If you ever have the chance to read through Luther’s Table Talks or his Letters of Spiritual Counsel, one of the things you’ll notice right away is that Luther has some very peculiar advice for those in the clutches of the devil and temptation. In a letter to Jerome Weller in 1530, Luther encourages Weller to seek out the company of friends, engage in raucous drinking and merriment, tell crude jokes, and commit some small sin to taunt the devil. One especially odd piece of encouragement, and “the best counsel,” according to Luther, is for the Christian under the affliction of Satan to talk back to the devil. And, if necessary, to do so coarsely and disrespectfully. In one instance, Luther dismisses temptation by saying euphemistically, “Dear devil, if you can’t get any closer to me, lick me! I have no time for you now” (Tappert, 90).

While this kind of advice may seem impious or silly, there are two important theological reasons behind mocking or talking back to the devil. First, this kind of active engagement with the devil recognizes that the devil is very real! He is alive and well and lies in wait as St. Peter says, prowling around like a roaring lion, seeking someone to devour (1 Peter 5:8). To this, Luther adds, “the devil who hounds us is not lazy or careless, and our flesh is still all too active and eager to sin and inclined to oppose the spirit of prayer” (Tappert, 126). Not only is the devil seeking our demise constantly and actively, but so also is our very own sinful flesh. The devil has an inside man, so to speak, in seeking our destruction and that “without the Word of God the enemy is too strong for us” (Tappert, 121). During a table talk in 1538, Luther writes, “The devil is a master at finding the spot where it hurts most” (Tappert, 100).

As much as Luther calls Christians to a sober belief in the devil, he also calls them to a firm and steadfast faith in Christ.

All this is not meant to further terrify the Christian, but to warn all God’s saints to be vigilant and stand fast. We Christians must take Christ’s warning seriously that “In this world, you will have tribulation” (John 16:33). The devil, the world, and our own sinful flesh stand against us and do not want us to hallow God’s name, let his kingdom come, or let his will to be done as Luther says in his Catechism (SC III.4). These powers would instead lead us into “false belief, despair, and other great shame and vice” (SC.III.7). And if Christ himself suffered the attacks of the devil in the wilderness (Matthew 4), then we ought not to expect any different for his saints.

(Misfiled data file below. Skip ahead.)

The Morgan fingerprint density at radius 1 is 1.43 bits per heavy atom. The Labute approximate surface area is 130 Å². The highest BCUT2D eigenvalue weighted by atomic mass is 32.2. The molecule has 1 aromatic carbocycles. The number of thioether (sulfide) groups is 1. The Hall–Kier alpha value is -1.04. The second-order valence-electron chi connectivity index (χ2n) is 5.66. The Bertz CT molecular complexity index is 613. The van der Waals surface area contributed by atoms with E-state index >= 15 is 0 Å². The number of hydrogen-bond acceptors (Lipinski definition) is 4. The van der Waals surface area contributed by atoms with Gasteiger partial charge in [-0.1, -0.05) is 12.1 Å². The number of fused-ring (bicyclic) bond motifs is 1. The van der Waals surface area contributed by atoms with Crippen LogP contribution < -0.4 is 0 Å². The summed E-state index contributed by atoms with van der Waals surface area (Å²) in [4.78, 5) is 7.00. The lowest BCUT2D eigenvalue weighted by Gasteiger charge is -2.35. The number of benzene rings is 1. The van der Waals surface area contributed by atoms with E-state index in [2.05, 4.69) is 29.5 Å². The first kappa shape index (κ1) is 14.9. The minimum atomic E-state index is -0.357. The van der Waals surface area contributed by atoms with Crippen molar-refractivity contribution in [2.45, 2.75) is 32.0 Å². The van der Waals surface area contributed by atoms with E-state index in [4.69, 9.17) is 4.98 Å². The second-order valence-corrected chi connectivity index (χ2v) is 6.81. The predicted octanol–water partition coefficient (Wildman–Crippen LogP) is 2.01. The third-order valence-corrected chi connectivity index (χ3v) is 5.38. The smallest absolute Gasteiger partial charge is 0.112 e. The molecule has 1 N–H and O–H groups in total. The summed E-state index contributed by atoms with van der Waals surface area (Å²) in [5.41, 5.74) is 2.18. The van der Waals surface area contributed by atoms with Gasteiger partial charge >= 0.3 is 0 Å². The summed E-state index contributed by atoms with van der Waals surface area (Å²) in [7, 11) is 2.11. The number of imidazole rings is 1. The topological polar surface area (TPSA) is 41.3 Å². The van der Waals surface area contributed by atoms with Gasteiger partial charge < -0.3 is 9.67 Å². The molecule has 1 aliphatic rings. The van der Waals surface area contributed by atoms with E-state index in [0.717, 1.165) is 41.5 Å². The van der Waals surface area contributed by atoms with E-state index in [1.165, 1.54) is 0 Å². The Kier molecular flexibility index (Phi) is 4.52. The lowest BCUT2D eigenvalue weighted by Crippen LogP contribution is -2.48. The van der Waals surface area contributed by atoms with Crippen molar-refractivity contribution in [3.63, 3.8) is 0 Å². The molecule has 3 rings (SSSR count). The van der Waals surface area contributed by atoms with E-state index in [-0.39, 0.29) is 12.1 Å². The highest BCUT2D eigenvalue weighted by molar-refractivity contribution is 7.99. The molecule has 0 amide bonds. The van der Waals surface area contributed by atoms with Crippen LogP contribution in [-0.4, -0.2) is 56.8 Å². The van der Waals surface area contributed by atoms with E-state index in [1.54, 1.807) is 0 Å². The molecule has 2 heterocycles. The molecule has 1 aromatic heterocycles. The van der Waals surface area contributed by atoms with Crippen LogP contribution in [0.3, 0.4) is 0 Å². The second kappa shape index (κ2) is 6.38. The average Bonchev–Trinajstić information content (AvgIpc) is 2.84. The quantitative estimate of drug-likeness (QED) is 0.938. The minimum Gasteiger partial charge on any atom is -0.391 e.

Second, despite the devil being our great adversary, continually attacking the saints, and ever vigilant to destroy us, we have an even greater one who fights for us. If the devil is a trickster, we have one who has out-tricked the devil. If the devil is great and powerful, we have one who has bound the strong man. If the devil is an accuser and murderer, we have one who rightly accuses and kills off the devil. This is none other than Jesus Christ. With Christ on our side, the only proper response to all the devil’s wiles and accusations is laughter, mockery, and the worst insult of all: to throw Christ’s victory in the devil’s face. In this spirit, Luther writes:

When the devil throws our sins up to us and declares that we deserve death and hell, we ought to speak thus: ‘I admit that I deserve death and hell. What of it? Does this mean that I shall be sentenced to eternal damnation? By no means. For I know One who suffered and made satisfaction in my behalf. His name is Jesus Christ, the Son of God. Where he is, there I shall be also (Tappert, 87).

With Christ on our side, no one and nothing can stand against us. Anyone who dares is indeed worth mocking.

As much as Luther calls Christians to a sober belief in the devil, he also calls them to a firm and steadfast faith in Christ. This Christ is our defender, advocate, and savior from all evil powers. When the devil attacks us and tries to convince us that his accusations are the truth, we ought to shove in his face the one who is Truth. In this way, Luther reminds us of where our faith lies and who we should believe in. He writes, “you must not believe your own thoughts nor those of the devil. But believe what we preachers say… Be content and confident. Your sin is forgiven. Rely resolutely on this… for it is God himself who speaks to you through them” (Tappert, 103).

Despite its apparent impiety and silliness, Luther’s spiritual counsel is indeed quite wise. Luther acknowledges the truth of life in this world and also the one who has overcome the world. With Christ on our side, no one and nothing can stand against us. Anyone who dares is indeed worth mocking.